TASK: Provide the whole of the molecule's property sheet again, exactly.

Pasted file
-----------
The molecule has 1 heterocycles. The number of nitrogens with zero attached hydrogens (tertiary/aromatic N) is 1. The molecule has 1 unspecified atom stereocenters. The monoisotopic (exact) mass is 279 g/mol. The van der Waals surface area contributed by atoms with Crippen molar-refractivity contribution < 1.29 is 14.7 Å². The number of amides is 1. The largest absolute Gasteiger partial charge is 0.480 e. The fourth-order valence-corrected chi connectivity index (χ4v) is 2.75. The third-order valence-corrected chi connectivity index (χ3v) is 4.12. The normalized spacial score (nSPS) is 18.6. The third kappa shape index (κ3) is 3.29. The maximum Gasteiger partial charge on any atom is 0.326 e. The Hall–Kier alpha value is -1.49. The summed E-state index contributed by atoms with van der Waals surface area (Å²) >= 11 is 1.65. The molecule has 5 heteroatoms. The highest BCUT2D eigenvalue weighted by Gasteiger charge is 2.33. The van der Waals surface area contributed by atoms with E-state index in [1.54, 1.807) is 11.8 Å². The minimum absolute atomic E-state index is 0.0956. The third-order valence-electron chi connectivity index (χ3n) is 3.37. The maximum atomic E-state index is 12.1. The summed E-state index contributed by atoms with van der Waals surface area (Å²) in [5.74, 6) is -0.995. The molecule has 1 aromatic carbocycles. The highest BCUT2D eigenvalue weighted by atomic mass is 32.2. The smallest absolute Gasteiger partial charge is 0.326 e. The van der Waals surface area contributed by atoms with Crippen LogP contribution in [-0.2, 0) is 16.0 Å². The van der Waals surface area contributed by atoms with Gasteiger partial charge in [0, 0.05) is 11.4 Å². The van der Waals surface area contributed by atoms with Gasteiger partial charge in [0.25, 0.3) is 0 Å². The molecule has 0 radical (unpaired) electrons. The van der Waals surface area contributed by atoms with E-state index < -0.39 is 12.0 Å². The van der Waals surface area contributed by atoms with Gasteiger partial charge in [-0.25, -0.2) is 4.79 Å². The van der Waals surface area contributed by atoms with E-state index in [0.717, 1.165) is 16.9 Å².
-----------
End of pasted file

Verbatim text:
The molecule has 1 heterocycles. The number of nitrogens with zero attached hydrogens (tertiary/aromatic N) is 1. The molecule has 1 unspecified atom stereocenters. The monoisotopic (exact) mass is 279 g/mol. The van der Waals surface area contributed by atoms with Crippen molar-refractivity contribution < 1.29 is 14.7 Å². The number of amides is 1. The largest absolute Gasteiger partial charge is 0.480 e. The fourth-order valence-corrected chi connectivity index (χ4v) is 2.75. The third-order valence-corrected chi connectivity index (χ3v) is 4.12. The normalized spacial score (nSPS) is 18.6. The third kappa shape index (κ3) is 3.29. The maximum Gasteiger partial charge on any atom is 0.326 e. The Hall–Kier alpha value is -1.49. The summed E-state index contributed by atoms with van der Waals surface area (Å²) >= 11 is 1.65. The molecule has 5 heteroatoms. The highest BCUT2D eigenvalue weighted by Gasteiger charge is 2.33. The van der Waals surface area contributed by atoms with E-state index in [1.54, 1.807) is 11.8 Å². The minimum absolute atomic E-state index is 0.0956. The third-order valence-electron chi connectivity index (χ3n) is 3.37. The maximum atomic E-state index is 12.1. The summed E-state index contributed by atoms with van der Waals surface area (Å²) in [5.74, 6) is -0.995. The molecule has 1 aromatic carbocycles. The highest BCUT2D eigenvalue weighted by atomic mass is 32.2. The smallest absolute Gasteiger partial charge is 0.326 e. The van der Waals surface area contributed by atoms with Crippen LogP contribution in [-0.2, 0) is 16.0 Å². The van der Waals surface area contributed by atoms with Gasteiger partial charge in [0, 0.05) is 11.4 Å². The van der Waals surface area contributed by atoms with Gasteiger partial charge in [0.25, 0.3) is 0 Å². The molecule has 0 radical (unpaired) electrons. The van der Waals surface area contributed by atoms with E-state index < -0.39 is 12.0 Å². The van der Waals surface area contributed by atoms with Gasteiger partial charge in [-0.25, -0.2) is 4.79 Å². The van der Waals surface area contributed by atoms with E-state index in [0.717, 1.165) is 16.9 Å².